Here is a former CIA chief arguing Putin has a zero-sum mentality, though I would not make that my primary framing.  Here is Alexander J. Motyl considering whether Putin is rational (Foreign Affairs, possibly gated for you).  Here is an interesting and useful discussion of differing White House views of PutinThis account of a several-hour dinner with Putin says he is prideful, resentful of domination, and hardly ever laughs.  Here is Eric Posner on Putin’s legal astuteness.

My views are a mix of #2 and #4.  He is rational, far from perfect in his decision-making, and has a calculus which we find hard to emotionally internalize.  His resentments make him powerful, and give him precommitment technologies, but also blind him to the true Lucasian model of global geopolitics, which suggests among other things that a Eurasian empire for Russia is still a pathetic idea.

Putin is also paranoid, and rationally so.  We have surrounded him with NATO.  China gets stronger every year.  Many other Russians seek to kill him, overthrow him, or put him in prison.

Assumptions about Putin’s rationality will shape prediction.  Under #1 you should worry about major wars.  With my mix of #2 and #4, I do not expect a massive conflagration, but neither do I think he will stop.  I expect he keep the West distracted and seek to turn resource-rich neighbors into vassal states, for the purpose of constructing a power-intensive, emotionally resonant new Russian/Soviet empire, to counter the growing weight of China and to (partially) reverse the fall of the Soviet Union.  Even if he does not grok the true model of the global world order, he does know that Europe is weak and the United States has few good cards it is willing to play.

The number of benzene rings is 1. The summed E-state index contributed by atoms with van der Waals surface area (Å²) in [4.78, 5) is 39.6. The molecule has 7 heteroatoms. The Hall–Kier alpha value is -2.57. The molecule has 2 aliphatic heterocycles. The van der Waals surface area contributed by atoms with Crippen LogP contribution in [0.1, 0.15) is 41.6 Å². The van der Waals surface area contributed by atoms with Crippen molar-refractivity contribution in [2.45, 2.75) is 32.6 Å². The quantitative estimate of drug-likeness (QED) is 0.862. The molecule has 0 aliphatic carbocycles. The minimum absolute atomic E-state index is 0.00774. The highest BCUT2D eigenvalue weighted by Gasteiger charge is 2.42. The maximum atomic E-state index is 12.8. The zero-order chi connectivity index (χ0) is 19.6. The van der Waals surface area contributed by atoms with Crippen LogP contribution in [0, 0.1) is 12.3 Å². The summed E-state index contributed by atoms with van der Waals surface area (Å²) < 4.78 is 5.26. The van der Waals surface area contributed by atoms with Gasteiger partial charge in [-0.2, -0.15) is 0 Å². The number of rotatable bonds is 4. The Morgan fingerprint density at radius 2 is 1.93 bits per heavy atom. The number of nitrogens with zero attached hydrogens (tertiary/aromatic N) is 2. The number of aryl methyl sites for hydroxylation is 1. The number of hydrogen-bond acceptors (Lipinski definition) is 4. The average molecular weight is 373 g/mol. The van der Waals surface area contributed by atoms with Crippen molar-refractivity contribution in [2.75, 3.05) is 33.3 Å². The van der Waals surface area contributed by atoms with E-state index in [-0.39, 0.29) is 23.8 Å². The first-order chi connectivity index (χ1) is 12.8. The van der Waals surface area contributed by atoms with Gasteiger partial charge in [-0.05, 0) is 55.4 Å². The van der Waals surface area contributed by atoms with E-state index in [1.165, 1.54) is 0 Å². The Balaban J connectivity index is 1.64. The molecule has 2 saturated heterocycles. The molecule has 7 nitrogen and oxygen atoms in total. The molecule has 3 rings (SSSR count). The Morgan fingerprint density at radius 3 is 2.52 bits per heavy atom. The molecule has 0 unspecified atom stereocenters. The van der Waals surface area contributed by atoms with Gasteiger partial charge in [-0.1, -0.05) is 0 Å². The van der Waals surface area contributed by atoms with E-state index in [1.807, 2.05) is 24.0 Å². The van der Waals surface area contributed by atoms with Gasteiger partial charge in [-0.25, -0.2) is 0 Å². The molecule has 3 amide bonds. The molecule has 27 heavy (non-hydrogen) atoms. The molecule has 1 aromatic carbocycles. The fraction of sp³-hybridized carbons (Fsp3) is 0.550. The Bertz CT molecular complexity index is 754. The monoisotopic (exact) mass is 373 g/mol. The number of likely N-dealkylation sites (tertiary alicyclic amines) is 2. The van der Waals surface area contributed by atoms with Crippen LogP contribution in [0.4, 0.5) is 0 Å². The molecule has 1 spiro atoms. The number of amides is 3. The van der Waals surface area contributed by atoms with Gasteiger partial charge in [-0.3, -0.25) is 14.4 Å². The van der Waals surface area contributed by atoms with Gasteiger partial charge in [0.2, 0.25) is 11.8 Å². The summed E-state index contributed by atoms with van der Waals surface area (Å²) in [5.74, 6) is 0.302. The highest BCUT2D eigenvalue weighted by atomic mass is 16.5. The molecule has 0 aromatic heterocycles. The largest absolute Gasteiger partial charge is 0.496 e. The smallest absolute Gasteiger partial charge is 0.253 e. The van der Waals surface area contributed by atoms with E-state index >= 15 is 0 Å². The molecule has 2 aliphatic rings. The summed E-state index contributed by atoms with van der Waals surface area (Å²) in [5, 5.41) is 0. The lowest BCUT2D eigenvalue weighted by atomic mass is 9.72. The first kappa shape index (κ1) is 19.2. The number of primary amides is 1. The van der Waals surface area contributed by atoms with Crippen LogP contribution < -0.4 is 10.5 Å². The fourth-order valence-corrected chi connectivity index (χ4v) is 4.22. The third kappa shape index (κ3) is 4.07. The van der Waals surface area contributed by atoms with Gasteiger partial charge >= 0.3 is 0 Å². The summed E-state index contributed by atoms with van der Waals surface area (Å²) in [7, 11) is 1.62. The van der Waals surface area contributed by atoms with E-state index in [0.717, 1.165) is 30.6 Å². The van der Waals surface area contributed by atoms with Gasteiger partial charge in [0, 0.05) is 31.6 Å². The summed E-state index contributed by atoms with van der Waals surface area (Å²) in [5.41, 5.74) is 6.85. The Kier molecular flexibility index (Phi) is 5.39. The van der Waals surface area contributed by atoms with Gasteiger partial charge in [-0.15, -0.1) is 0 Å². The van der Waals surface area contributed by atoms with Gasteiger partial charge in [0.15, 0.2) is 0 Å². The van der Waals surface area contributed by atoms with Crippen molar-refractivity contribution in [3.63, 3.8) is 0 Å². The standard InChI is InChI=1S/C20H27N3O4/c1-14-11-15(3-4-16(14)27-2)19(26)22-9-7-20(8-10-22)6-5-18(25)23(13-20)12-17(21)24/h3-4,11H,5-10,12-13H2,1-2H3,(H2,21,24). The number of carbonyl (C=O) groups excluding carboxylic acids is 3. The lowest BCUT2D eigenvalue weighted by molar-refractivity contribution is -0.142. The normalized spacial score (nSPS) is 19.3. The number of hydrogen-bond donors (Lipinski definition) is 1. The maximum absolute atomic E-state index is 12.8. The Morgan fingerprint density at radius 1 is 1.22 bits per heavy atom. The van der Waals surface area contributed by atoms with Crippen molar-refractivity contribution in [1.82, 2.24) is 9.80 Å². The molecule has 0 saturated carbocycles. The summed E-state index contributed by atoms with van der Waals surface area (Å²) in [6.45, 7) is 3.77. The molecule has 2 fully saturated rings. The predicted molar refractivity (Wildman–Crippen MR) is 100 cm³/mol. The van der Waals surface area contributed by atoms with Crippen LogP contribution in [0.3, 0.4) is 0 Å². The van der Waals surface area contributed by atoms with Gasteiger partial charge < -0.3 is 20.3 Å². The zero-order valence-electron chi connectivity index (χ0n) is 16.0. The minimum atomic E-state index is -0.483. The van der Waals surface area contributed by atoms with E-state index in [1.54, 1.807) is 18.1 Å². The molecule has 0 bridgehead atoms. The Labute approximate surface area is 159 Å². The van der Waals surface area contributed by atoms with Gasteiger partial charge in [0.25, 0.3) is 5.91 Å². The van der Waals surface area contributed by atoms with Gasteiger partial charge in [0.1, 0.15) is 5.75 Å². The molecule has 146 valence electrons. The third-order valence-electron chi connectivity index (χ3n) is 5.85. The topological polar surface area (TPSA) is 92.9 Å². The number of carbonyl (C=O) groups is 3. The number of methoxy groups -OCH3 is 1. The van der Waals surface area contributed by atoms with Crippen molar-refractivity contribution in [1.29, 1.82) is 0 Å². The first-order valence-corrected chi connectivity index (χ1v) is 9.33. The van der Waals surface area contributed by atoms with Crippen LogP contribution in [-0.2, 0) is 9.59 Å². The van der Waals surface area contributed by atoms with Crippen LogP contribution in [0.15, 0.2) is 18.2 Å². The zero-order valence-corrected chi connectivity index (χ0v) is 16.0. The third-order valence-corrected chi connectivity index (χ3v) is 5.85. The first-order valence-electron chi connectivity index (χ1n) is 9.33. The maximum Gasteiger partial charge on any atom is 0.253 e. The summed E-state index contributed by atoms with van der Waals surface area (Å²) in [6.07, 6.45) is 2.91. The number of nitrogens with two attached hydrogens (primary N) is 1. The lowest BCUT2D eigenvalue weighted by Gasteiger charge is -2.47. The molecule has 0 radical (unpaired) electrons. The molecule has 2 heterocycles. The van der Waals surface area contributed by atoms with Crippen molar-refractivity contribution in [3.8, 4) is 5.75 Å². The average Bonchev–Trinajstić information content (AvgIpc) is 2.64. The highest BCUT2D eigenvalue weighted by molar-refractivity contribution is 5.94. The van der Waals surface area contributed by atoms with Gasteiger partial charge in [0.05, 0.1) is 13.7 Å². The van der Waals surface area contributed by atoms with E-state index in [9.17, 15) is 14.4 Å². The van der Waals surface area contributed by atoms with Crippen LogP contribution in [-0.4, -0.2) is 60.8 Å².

Developing…

Addendum: Whatever your theory of Russians in general may be, watch this one-minute video of a Russian baby conducting and give it a rethink.

They are not good, despite high expectations from some of the initial Russian sympathizers:

These days South Ossetia’s economy is entirely dependent on budgetary funds from Russia. Unemployment is high, and so are prices, since goods must now be shuttled in through the tunnel, long and thin like a drinking straw, that cuts through the Caucasus ridge from Russia.

Its political system is controlled by elites loyal to Moscow, suddenly wealthy enough to drive glossy black cars, though the roads are pitted or unpaved. Dozens of homes damaged in the 2008 war with Georgia have never been repaired. Dina Alborova, who heads a nonprofit organization in the South Ossetian capital, Tskhinvali, said her early hopes “all got corrected, step by step.”

The full story is here.

The NYTimes has a very bad article on Tesla and auto dealer franchise laws. The worst bit is this mind blowing contradiction:

…most states have some limits on direct sales by auto manufacturers…These rules are generally meant to ensure competition, so that buyers can shop around for discounts from independent dealers, and to protect car dealers and franchises from being undercut by the automakers.